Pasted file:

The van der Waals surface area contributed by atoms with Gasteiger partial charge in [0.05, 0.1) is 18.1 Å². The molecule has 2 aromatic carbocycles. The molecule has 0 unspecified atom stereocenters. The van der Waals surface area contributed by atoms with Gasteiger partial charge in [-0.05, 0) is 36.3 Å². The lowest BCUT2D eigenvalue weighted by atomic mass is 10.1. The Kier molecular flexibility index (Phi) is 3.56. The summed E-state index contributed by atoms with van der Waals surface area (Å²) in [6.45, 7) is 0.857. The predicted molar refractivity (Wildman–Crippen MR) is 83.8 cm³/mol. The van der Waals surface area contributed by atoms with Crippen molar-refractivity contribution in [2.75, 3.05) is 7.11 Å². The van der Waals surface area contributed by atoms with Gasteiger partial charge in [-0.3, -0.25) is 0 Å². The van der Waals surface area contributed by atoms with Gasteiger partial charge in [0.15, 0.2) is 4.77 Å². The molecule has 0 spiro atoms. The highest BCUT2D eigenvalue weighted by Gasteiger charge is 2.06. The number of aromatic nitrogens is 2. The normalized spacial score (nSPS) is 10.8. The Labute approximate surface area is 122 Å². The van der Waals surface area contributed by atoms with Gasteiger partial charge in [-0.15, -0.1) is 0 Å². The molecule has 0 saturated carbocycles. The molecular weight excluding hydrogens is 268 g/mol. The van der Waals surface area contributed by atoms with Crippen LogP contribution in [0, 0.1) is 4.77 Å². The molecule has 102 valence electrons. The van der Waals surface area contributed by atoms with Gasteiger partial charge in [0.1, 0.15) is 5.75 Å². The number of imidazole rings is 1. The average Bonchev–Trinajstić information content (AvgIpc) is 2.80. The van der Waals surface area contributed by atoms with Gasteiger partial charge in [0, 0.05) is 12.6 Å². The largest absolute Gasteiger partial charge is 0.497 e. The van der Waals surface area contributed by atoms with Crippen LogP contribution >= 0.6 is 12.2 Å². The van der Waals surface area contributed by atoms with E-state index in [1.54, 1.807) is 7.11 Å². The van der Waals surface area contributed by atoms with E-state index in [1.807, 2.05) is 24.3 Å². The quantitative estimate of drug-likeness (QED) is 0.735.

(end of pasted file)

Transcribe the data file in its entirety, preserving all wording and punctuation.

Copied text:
The van der Waals surface area contributed by atoms with Gasteiger partial charge in [0.05, 0.1) is 18.1 Å². The molecule has 2 aromatic carbocycles. The molecule has 0 unspecified atom stereocenters. The van der Waals surface area contributed by atoms with Gasteiger partial charge in [-0.05, 0) is 36.3 Å². The lowest BCUT2D eigenvalue weighted by atomic mass is 10.1. The Kier molecular flexibility index (Phi) is 3.56. The summed E-state index contributed by atoms with van der Waals surface area (Å²) in [6.45, 7) is 0.857. The predicted molar refractivity (Wildman–Crippen MR) is 83.8 cm³/mol. The van der Waals surface area contributed by atoms with Crippen molar-refractivity contribution in [2.75, 3.05) is 7.11 Å². The van der Waals surface area contributed by atoms with Gasteiger partial charge in [-0.3, -0.25) is 0 Å². The van der Waals surface area contributed by atoms with Gasteiger partial charge in [0.15, 0.2) is 4.77 Å². The molecule has 0 spiro atoms. The highest BCUT2D eigenvalue weighted by Gasteiger charge is 2.06. The number of aromatic nitrogens is 2. The normalized spacial score (nSPS) is 10.8. The Labute approximate surface area is 122 Å². The van der Waals surface area contributed by atoms with Gasteiger partial charge in [-0.15, -0.1) is 0 Å². The molecule has 0 saturated carbocycles. The molecular weight excluding hydrogens is 268 g/mol. The van der Waals surface area contributed by atoms with Crippen LogP contribution in [0, 0.1) is 4.77 Å². The molecule has 102 valence electrons. The van der Waals surface area contributed by atoms with Gasteiger partial charge in [0.1, 0.15) is 5.75 Å². The number of imidazole rings is 1. The average Bonchev–Trinajstić information content (AvgIpc) is 2.80. The van der Waals surface area contributed by atoms with Gasteiger partial charge in [0, 0.05) is 12.6 Å². The largest absolute Gasteiger partial charge is 0.497 e. The van der Waals surface area contributed by atoms with Crippen LogP contribution >= 0.6 is 12.2 Å². The van der Waals surface area contributed by atoms with E-state index in [1.54, 1.807) is 7.11 Å². The van der Waals surface area contributed by atoms with E-state index in [1.807, 2.05) is 24.3 Å². The quantitative estimate of drug-likeness (QED) is 0.735.